Tag: Mineral royalty tax

Our initial brief reaction to the 2022 Budget

Our initial brief reaction to the 2022 Budget Featured

From their posturing, boasting and unending promises of a paradise, a heaven on earth, we
expected the UPND government to do better than this in their first budget. But it seems they are still in their unending campaign mode of making unnecessary promises of being Macgyvers who will easily fix this and that.
They have promised heaven but they seem to have serious difficulties delivering even purgatory. Their 2022 Budget is expansionary yet with tax concessions given to mining corporations, a clear demonstration that the UPND government is about to surrender our sovereignty to capital and not the people.

Suffice to say, we are known as the second largest producer of copper in Africa. By implication, the copper industry is the most important part of our economy. Be that as it may be, this sector has only been contributing an average 13 per cent to our GDP before Covid-19 hit and around 25 per cent after the pandemic hit us due to disruptions in trade and global supply chain. Ironically, it’s the retail business and PAYE that have been the major contributors to our GDP, meaning our country’s economic prospects is funded by poor people for the benefit of the rich.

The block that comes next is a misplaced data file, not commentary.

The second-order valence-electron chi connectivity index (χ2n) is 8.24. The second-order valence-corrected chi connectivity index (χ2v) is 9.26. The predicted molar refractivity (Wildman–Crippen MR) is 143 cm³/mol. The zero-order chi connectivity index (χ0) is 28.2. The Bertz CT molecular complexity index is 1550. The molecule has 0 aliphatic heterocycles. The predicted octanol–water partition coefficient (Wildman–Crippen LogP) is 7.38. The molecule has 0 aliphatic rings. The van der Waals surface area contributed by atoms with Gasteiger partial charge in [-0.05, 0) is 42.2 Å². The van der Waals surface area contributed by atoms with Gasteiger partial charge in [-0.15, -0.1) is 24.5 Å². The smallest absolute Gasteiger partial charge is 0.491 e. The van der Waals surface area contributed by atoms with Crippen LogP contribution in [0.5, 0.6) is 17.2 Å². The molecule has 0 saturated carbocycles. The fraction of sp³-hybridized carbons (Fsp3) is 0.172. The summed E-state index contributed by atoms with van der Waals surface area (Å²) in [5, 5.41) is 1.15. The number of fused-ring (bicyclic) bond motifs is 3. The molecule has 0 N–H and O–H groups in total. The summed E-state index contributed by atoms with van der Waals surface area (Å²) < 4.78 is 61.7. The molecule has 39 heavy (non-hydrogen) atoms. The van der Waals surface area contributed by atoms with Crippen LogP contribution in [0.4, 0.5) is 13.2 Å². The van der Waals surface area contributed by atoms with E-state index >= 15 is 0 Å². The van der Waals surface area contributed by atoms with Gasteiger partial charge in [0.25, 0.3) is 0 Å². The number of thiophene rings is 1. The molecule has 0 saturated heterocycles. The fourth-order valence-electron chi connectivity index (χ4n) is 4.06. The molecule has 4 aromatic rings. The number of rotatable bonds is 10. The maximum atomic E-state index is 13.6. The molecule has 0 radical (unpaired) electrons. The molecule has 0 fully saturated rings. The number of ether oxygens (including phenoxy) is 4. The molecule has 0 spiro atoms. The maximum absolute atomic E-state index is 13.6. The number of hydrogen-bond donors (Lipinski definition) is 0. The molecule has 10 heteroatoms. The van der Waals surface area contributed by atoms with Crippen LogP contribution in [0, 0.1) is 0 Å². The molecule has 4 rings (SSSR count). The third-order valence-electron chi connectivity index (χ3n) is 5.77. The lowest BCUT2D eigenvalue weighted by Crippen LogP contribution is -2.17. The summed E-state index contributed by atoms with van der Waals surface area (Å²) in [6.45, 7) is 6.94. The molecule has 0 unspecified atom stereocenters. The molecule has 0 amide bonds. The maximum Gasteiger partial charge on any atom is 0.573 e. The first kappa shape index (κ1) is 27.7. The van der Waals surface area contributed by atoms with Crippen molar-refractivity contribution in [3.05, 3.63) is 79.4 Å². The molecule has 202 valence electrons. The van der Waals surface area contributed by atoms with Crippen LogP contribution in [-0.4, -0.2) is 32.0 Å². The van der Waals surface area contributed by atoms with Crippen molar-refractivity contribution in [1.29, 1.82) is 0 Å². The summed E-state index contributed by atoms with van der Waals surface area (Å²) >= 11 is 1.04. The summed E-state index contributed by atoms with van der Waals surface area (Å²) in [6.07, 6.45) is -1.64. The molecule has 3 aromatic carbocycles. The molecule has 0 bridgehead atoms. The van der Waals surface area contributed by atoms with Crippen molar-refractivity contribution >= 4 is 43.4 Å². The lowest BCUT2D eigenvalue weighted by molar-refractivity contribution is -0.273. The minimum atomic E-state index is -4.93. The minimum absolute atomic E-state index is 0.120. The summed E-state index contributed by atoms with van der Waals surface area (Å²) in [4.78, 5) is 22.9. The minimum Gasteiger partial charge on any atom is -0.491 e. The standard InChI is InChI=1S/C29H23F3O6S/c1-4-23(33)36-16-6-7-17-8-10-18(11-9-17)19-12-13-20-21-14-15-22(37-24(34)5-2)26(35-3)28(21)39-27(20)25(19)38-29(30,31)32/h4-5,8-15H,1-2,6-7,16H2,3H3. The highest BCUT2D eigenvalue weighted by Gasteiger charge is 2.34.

You may wish to know that out of the 8 major mining corporations operating in Zambia, only two companies have been paying Company Income Tax (CIT) in the last 25 years. Meaning the rest have been declaring loses as our tax authorities have no capacity to find loopholes in their tax declarations. Base erosion and profit shifting (BEPS) seems to be very easy for these corporations. To maximise value from this sector, the Zambia Revenue Authority proposed the introduction of Mineral Royalty Tax (MRT) to bring certain “loss making” companies on the tax base. Mineral Royalty Tax is not a fee, it’s a tax. Currently it’s paid as final tax by both loss making and profit declaring mining corporations as a final tax. So it is net tax income to the Zambian people.